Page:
• Harmehak Kaur Anand

Section 6 of the Income Tax Act, 1961 – Residence in India

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Section 6 of the Income Tax Act helps in determination of residential status of any class of persons for the purpose of income tax. Section 6 can be bifurcated in the following manner for better understanding:

  • Individual

The first stage in determining a person's residential status is to identify whether or not he is a resident. If he is a resident, the next stage is to determine whether he is a resident who is also ordinarily resident or not ordinarily resident.


Resident or Non-Resident

To be a resident, an individual needs to fulfill one or both of the following criteria:

  1. Stay in India for a period or periods totaling to 182 days or more in that year.

  2. Stay in India for a period or periods totaling to 60 days or more in that year and for a period or periods totaling to 360 days or more in the 4 years prior to that year.

However, in the following cases ‘60 days’ in the second criterion will be substituted by ‘182 days’:

  1. In case an Indian citizen leaves India as a member of a crew in any previous year.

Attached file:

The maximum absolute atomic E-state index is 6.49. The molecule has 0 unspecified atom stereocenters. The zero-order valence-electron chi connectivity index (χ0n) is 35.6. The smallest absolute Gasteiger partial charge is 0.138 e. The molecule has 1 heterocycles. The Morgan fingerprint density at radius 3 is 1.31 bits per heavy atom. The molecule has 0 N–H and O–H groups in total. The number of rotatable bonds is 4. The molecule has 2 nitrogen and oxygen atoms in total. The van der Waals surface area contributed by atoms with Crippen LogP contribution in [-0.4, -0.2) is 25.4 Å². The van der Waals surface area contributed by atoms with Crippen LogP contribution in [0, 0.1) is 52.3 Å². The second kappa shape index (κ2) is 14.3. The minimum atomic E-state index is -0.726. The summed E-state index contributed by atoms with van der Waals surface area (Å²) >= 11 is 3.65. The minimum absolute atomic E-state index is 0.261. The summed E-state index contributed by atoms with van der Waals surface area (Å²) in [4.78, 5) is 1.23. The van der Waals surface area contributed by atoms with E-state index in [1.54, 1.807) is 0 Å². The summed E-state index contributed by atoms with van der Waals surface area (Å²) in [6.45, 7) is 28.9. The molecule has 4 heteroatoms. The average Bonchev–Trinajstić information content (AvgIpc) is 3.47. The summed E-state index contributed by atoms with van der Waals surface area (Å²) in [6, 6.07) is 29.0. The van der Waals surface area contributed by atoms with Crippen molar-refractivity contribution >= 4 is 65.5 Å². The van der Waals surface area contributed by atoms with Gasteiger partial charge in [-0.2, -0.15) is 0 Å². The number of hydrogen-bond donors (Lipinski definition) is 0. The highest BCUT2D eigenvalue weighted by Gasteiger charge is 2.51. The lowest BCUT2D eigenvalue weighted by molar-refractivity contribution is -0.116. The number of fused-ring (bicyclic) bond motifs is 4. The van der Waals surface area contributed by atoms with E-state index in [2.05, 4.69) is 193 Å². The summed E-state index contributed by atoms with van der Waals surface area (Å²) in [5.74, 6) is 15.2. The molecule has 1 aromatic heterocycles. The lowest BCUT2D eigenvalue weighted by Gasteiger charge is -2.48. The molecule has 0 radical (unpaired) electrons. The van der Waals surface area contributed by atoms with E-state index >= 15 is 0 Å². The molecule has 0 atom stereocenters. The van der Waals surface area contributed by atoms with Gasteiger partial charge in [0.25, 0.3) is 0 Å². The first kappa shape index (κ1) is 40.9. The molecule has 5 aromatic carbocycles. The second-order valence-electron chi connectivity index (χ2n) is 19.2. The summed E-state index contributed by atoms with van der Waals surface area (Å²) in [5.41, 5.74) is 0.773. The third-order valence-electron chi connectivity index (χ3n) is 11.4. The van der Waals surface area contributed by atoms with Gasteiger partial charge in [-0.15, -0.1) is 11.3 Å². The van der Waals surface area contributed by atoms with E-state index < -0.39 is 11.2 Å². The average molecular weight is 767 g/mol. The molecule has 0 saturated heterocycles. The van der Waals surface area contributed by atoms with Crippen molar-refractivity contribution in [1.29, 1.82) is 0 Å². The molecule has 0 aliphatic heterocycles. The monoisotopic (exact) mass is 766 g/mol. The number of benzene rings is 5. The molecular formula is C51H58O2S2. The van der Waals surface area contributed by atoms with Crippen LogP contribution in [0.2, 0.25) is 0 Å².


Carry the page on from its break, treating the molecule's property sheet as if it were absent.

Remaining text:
2. In case of employment outside India.

  3. In the case of an Indian citizen or a person of Indian origin visiting India in that year with an exception (as per The Finance Act, 2020) wherein, ‘60 days’ are substituted with ‘120 days’, when an Indian citizen or a person of Indian origin visiting India in that year has a total income (except income from foreign sources, i.e., income accruing outside India as long as it is not from a business or a profession set up in India) exceeding Rs. 15 lakhs in the previous year.

Also, according to Section 6 (1A) introduced by the Finance Act, 2020 if an Indian citizen's total income, excluding income from foreign sources, exceeded Rs. 15 lakhs the previous year, that person be considered to be a resident of India only if he is not subject to taxation in any country or jurisdiction because of his residency, domicile, or any other comparable factors.


Resident is ordinarily resident or not ordinarily resident

For a resident to be a resident and ordinarily resident the following criteria are established: